The available colours fill the cube of integers (0, 0, 0) up to (255, 255, 255). I want to create a linear 'spectrum'.

If you consider the three points R, G, B, = (255, 0, 0), (0, 255, 0), (0, 0, 255) respectively,  they are the points of maximum r,g,b intensity, unsullied by other colours. If you cut the cube to expose the plane linking those three points then I would ideally like a spectra that  traversed R->G->B (->R); but what about the off-plane colour triplets?

If given a list of colour triplets to sort into a spectrum I decided to
1. Find out which of the three cardinal points/primary colours R, G, or B each triplet was closest-to.
2. Sort all the triplets on their closeness to a primary.
3. Extract three lists of the triplets for each primary colour in such a way that they would be sorted with the primaries near the centre of their list; and those with more of the next primary to the 'right' and to the previous primary to the 'left'.
For example the Red list would have reddy-greens to the right and reddy-blues to the left; the green list would have greeny-reds to the left and greeny-blues to the right; similarly the blue list would have bluey-greens to the left and bluey-reds to the right.
4. Join the three lists in the R, G,B order - assuming that B wraps-round to R to form the spectrum.

### The Code

``` 1
2 '''
3 Generate rgb colours in order
4 '''
5
6 from pprint import pprint as pp
7 from collections import namedtuple
8 from itertools import product, groupby
9
10
11 Rgb = namedtuple('Rgb', 'r g b')
12 # red, green, blue, dark, light. 'cardinal' points
13 RGBDL = ( Rgb(255, 0, 0), Rgb(0, 255, 0), Rgb(0, 0, 255), Rgb(0, 0, 0), Rgb(255, 255, 255) )
14 RGB   = ( Rgb(255, 0, 0), Rgb(0, 255, 0), Rgb(0, 0, 255) )
15
16 def dist(p, q):
17     'dist squared between two points'
18     return sum((pp - qq)**2 for pp,qq in zip(p,q))
19
20 def cmp(x,y):
21     return 1 if x>y else (0 if x==y else -1)
22
23 def rgbsort2(rgblist):
24     'reddest to greenest to bluest (... to redest, circularly)'
25     # , ,
26     # cindex = 0 for red; 1 for green; 2 for blue.
27     Closest = namedtuple('Closest', 'distance, cindex, col')
28     # find Closest info for all colours
29     colourdistances = []
30     for col in rgblist:
31         # distance to each cardinal colour in turn
32         rgbdistances = tuple(dist(col, cardinal) for cardinal in RGB)
33         distance = min(rgbdistances)        # closest
34         cindex = rgbdistances.index(distance)
35         colourdistances.append(Closest(distance, cindex, col))
36     # Sort closest to a cardinal point first
37     colourdistances.sort()
38
39     # clist accumulates redder, greener, bluer colours separately.
40     # Most intense colour towards the middle of each sublist.
41     clist = [list() for i in range(3)]
42
43     # Accumulate the sub-spectra for each cardinal colour
44     for _, cindex, col in colourdistances:
45         # add right if closest to next colour cardinal point
46         addright = col[(cindex + 1) % 3] > col[(cindex + 2) % 3]
48             clist[cindex].append(col)
49         else:
50             clist[cindex].insert(0, col)
51     # Final spectrum
52     return clist + clist + clist```
```53
54 def rgb2HTML(colours):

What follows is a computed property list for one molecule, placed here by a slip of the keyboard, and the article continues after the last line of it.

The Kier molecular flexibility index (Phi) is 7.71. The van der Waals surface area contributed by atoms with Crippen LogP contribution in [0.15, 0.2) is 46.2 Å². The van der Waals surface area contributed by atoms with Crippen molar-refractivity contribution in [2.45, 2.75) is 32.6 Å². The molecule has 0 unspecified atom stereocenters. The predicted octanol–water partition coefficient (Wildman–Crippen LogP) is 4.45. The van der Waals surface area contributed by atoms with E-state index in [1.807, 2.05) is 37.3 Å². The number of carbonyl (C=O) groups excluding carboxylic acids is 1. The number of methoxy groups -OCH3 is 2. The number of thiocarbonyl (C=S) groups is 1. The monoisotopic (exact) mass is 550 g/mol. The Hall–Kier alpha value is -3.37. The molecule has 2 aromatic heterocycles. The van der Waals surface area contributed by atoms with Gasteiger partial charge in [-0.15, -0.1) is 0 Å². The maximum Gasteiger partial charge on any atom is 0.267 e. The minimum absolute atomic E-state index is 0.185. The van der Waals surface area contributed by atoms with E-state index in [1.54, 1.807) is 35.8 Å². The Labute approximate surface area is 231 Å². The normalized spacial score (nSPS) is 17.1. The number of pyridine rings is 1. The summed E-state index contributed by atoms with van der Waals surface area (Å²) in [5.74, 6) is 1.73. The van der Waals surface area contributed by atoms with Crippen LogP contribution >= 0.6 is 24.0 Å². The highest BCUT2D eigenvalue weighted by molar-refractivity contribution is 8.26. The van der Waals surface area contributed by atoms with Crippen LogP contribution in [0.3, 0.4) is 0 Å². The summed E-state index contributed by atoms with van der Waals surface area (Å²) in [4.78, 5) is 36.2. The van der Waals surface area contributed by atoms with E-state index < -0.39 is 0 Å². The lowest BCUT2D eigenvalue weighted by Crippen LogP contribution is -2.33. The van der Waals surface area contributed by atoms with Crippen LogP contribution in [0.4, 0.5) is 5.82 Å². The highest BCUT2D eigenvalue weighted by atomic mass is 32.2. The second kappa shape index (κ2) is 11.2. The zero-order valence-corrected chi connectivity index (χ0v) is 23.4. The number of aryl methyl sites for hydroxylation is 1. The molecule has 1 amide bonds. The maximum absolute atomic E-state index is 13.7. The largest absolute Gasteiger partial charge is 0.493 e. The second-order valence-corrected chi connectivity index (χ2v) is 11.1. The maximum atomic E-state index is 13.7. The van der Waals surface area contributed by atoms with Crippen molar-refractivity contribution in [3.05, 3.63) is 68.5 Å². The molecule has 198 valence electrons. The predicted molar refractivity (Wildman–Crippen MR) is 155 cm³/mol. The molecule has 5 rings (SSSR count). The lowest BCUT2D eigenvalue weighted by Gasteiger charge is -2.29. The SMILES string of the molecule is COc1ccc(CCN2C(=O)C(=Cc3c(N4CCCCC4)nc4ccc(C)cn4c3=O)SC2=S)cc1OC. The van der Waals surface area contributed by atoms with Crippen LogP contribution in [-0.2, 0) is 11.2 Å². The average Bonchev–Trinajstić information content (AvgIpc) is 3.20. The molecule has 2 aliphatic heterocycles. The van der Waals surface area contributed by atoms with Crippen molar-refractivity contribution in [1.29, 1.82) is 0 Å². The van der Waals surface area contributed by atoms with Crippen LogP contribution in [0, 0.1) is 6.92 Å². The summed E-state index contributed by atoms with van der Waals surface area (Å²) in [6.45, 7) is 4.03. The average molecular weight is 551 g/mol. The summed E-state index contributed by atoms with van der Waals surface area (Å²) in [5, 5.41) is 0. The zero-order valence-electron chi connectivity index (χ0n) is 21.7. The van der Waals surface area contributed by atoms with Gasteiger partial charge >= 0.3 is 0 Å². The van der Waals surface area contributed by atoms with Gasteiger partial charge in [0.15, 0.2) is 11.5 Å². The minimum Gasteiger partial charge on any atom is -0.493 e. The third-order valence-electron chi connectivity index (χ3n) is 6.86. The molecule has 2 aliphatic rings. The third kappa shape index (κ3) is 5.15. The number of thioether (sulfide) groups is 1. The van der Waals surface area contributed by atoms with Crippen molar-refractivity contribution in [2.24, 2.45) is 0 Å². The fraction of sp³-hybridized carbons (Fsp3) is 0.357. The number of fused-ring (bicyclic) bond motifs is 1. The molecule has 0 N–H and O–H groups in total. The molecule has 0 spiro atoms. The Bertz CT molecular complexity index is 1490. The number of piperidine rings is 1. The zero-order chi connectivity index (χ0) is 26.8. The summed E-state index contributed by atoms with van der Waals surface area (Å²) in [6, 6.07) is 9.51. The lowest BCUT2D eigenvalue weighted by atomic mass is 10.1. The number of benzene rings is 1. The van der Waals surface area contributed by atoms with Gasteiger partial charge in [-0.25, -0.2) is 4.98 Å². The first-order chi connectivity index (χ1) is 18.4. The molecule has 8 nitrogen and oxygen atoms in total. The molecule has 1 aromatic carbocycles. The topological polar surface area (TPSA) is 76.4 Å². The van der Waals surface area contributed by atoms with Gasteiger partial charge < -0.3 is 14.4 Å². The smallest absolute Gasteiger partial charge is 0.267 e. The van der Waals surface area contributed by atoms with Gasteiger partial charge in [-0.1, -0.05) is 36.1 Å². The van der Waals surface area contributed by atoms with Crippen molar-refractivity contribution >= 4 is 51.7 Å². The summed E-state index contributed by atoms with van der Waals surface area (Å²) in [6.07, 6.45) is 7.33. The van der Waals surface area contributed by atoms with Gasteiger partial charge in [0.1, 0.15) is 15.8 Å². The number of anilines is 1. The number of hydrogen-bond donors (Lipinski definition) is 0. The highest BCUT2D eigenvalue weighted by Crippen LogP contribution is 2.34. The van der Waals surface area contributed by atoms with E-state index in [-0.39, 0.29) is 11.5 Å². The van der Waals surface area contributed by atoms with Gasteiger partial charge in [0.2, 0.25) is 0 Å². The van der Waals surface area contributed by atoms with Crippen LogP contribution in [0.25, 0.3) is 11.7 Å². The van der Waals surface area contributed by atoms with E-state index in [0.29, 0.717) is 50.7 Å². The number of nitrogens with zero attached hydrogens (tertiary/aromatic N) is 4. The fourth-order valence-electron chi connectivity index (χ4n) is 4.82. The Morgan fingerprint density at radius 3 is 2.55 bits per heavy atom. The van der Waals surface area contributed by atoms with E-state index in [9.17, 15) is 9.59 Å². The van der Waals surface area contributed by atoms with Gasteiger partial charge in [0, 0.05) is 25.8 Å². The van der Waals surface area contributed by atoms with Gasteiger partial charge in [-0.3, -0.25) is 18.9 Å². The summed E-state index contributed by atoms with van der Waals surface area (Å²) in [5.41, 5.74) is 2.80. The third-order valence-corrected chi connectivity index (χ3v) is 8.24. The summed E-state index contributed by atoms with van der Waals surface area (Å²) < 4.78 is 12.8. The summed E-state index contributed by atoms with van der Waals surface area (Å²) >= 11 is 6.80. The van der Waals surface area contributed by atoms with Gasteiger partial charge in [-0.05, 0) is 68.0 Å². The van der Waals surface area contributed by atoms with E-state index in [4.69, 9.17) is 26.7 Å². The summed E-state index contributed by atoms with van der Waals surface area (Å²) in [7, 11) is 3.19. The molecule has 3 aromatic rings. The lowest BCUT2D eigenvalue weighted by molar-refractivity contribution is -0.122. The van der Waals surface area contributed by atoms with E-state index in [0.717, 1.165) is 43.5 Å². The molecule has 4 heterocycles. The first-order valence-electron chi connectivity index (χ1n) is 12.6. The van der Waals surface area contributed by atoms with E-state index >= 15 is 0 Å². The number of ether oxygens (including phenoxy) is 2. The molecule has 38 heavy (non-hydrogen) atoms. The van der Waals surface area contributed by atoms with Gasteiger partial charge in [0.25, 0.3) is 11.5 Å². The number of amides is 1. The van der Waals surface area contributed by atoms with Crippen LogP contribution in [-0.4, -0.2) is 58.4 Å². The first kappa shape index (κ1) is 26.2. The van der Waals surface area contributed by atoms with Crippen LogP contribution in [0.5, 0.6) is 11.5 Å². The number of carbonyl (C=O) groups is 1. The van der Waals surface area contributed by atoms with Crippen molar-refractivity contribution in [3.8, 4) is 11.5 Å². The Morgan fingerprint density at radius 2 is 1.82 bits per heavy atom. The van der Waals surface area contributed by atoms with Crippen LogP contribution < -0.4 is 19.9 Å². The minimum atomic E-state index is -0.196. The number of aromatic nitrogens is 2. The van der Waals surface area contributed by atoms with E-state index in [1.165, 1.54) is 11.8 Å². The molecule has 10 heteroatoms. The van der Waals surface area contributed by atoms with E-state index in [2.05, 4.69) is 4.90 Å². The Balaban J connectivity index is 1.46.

55     f, ht = 4, 50
```
`...`

```67     return txt
68
69
70 if __name__ == '__main__':
71     if 1:
72         # See http://www.lynda.com/resources/webpalette.aspx# for info on
73         # HTML colours without dithering on Windows & Mac.
74         nondithers = (0xFF, 0xCC, 0x99, 0x66, 0x33, 0x00)
75     else:
76         nondithers = tuple(range(0,256,32))
77     rgblist = [Rgb(*rgb) for rgb in product(*(nondithers,)*3)]
78     spectra2 = rgbsort2(rgblist)
79     #assert spectra == spectra2
80     with open('rgbgen.htm', 'w') as f:
81         f.write(rgb2HTML(spectra2))
82
83
```

`I have had to miss-out the guts of the rgb2HTML function as Blogger has problems with rendering the HTML tags `

### The result

`I get some sort of progression, but could do better:`

```
#FFFFFF
(255,255,255)#FFCCFF
(255,204,255)#FF99FF
(255,153,255)#CCCCCC
(204,204,204)
#FFCCCC
(255,204,204)#FF66FF
(255,102,255)#FF33FF
(255,51,255)#CC99CC
(204,153,204)
#FF99CC
(255,153,204)#FF00FF
(255,0,255)#000000
(0,0,0)#999999
(153,153,153)
#CC66CC
(204,102,204)#FF66CC
(255,102,204)#CC9999
(204,153,153)#FF9999
(255,153,153)
#CC33CC
(204,51,204)#333333
(51,51,51)#FF33CC
(255,51,204)#CC00CC
(204,0,204)
#996699
(153,102,153)#666666
(102,102,102)#330033
(51,0,51)#FF00CC
(255,0,204)
#330000
(51,0,0)#CC6699
(204,102,153)#993399
(153,51,153)#663366
(102,51,102)
#FF6699
(255,102,153)#990099
(153,0,153)#660066
(102,0,102)#996666
(153,102,102)
#CC3399
(204,51,153)#663333
(102,51,51)#FF3399
(255,51,153)#CC0099
(204,0,153)
#660033
(102,0,51)#FF0099
(255,0,153)#CC6666
(204,102,102)#993366
(153,51,102)
#660000
(102,0,0)#FF6666
(255,102,102)#990066
(153,0,102)#CC3366
(204,51,102)
#993333
(153,51,51)#FF3366
(255,51,102)#CC0066
(204,0,102)#990033
(153,0,51)
#FF0066
(255,0,102)#990000
(153,0,0)#CC3333
(204,51,51)#FF3333
(255,51,51)
#CC0033
(204,0,51)#FF0033
(255,0,51)#CC0000
(204,0,0)#FF0000
(255,0,0)
#FF3300
(255,51,0)#CC3300
(204,51,0)#FF6600
(255,102,0)#993300
(153,51,0)
#CC6600
(204,102,0)#FF6633
(255,102,51)#CC6633
(204,102,51)#996600
(153,102,0)
#996633
(153,102,51)#FF9900
(255,153,0)#663300
(102,51,0)#CC9900
(204,153,0)
#FF9933
(255,153,51)#CC9933
(204,153,51)#666600
(102,102,0)#999900
(153,153,0)
#FF9966
(255,153,102)#666633